CBD may reverse symptoms in patients diagnosed with psychosis, a new British study discovered. Its findings contradict popular claims that cannabis causes or worsens psychotic symptoms in otherwise healthy people.
The study, conducted by researchers at King’s College London (full disclosure: I was published through this same university in 2012), used a “double-blind, randomized, [placebo]-controlled, repeated-measures, within-subject cross-over design,” meaning it went through some of the most stringent procedures for any scientific study. Researchers employed fMRI to scan the brains of 13 patients diagnosed with psychosis after giving them either 600mg CBD or a placebo, with scans spaced one week apart. The patients’ brain scans were compared against 19 otherwise healthy controls.
Here’s what the researchers discovered: While performing memory tasks, patients with psychotic symptoms showed different brain activity, compared to healthy subjects, in the prefrontal and mediotemporal regions of the brain. But when the patients received CBD, a non-intoxicating compound found in cannabis, their brain activity in those two regions looked more like those in healthy subjects.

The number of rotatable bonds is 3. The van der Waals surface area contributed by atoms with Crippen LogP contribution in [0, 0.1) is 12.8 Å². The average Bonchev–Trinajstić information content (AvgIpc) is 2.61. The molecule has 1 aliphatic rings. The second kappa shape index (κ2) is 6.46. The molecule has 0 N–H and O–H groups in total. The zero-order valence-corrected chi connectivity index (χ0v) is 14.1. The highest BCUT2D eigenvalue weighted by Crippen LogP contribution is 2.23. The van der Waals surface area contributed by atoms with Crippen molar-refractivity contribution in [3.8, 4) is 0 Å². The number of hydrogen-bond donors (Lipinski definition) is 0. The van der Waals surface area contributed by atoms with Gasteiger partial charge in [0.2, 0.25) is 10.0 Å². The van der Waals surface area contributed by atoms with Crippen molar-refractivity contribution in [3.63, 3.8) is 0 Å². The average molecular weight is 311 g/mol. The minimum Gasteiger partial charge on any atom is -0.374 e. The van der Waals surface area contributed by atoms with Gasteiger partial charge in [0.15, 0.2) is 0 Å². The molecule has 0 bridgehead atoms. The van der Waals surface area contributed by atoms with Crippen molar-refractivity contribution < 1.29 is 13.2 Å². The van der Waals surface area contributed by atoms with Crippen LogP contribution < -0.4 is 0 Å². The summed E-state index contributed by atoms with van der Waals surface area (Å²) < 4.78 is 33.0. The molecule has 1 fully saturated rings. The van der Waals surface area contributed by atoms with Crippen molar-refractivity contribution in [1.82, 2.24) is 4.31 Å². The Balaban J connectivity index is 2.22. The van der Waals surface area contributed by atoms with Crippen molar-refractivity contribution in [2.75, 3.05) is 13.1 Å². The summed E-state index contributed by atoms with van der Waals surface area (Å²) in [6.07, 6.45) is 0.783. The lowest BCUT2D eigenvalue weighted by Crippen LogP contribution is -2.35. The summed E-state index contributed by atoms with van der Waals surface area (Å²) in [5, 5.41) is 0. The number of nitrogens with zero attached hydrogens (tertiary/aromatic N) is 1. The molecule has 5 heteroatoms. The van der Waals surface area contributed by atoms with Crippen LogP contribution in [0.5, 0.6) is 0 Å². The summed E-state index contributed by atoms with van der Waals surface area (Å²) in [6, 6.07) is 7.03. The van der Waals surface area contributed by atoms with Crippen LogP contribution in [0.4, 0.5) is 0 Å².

OK, what does all of this psychological gobbledygook mean? The prefrontal cortex is the part of our “higher” brain that separates our brain functions from the rest of the known animal kingdom. The prefrontal cortex regulates our speech, social behaviors, ability to plan and set goals, personal expression, and — perhaps most important — our will to live. That last function is especially interesting, since we know that our endocannabinoid system also regulates our will to live.
As for the mediotemporal lobe, this brain area regulates our memory formation and storage. So, this latest study not only suggests that CBD could treat psychosis, it also gave us some insight into what causes psychosis, namely a dysregulation between our higher mental processes and our ability to properly access memories.
“Our study provides important insight into which areas of the brain CBD targets,” said Dr. Sagnik Bhattacharyya, a psychiatrist, professor, and clinical researcher at King’s College London’s Institute of Psychiatry, Psychology & Neuroscience, in a press release. “It is the first time research has scanned the brains of people with a diagnosis of psychosis who have taken CBD and, although the sample is small, the results are compelling in that they demonstrate that CBD influences those very areas of the brain that have been shown to have unusual activity in people with psychosis.”
Previous (and flawed) studies have shown a correlation between psychosis and cannabis use, though these studies rarely, if ever, demonstrate causation. In other words, those studies often sensationalized by the press only show that people with psychotic symptoms consume cannabis at higher rates than average, which may be due to CBD-rich weed strains alleviating their symptoms. But that does also suggest that THC-rich strains may exacerbate psychosis in some patients, too.
Of course, the science regarding weed’s effects on our brains is still in its infancy. If you live with mental illness, always consult your doctor before trying cannabis products.